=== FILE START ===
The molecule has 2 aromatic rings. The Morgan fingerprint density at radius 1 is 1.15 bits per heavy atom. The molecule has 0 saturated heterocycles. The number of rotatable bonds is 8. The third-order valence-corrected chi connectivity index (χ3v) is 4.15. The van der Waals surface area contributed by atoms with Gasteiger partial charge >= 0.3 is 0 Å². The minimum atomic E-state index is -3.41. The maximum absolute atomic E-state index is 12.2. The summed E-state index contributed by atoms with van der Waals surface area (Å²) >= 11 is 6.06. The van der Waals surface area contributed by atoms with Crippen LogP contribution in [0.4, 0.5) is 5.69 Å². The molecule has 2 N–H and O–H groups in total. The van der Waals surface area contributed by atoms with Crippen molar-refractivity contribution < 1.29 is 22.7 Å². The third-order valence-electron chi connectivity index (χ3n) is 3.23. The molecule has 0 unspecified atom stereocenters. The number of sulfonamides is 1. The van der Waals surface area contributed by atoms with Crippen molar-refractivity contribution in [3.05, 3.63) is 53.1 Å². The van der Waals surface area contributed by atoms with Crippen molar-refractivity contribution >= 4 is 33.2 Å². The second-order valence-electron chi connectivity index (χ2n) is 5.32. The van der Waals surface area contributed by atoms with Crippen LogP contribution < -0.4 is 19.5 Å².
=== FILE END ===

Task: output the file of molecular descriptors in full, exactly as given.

The molecule has 2 aromatic rings. The Morgan fingerprint density at radius 1 is 1.15 bits per heavy atom. The molecule has 0 saturated heterocycles. The number of rotatable bonds is 8. The third-order valence-corrected chi connectivity index (χ3v) is 4.15. The van der Waals surface area contributed by atoms with Gasteiger partial charge >= 0.3 is 0 Å². The minimum atomic E-state index is -3.41. The maximum absolute atomic E-state index is 12.2. The summed E-state index contributed by atoms with van der Waals surface area (Å²) >= 11 is 6.06. The van der Waals surface area contributed by atoms with Crippen LogP contribution in [0.4, 0.5) is 5.69 Å². The molecule has 2 N–H and O–H groups in total. The van der Waals surface area contributed by atoms with Crippen molar-refractivity contribution < 1.29 is 22.7 Å². The third-order valence-electron chi connectivity index (χ3n) is 3.23. The molecule has 0 unspecified atom stereocenters. The number of sulfonamides is 1. The van der Waals surface area contributed by atoms with Crippen molar-refractivity contribution in [3.05, 3.63) is 53.1 Å². The van der Waals surface area contributed by atoms with Crippen molar-refractivity contribution >= 4 is 33.2 Å². The second-order valence-electron chi connectivity index (χ2n) is 5.32. The van der Waals surface area contributed by atoms with Crippen LogP contribution < -0.4 is 19.5 Å².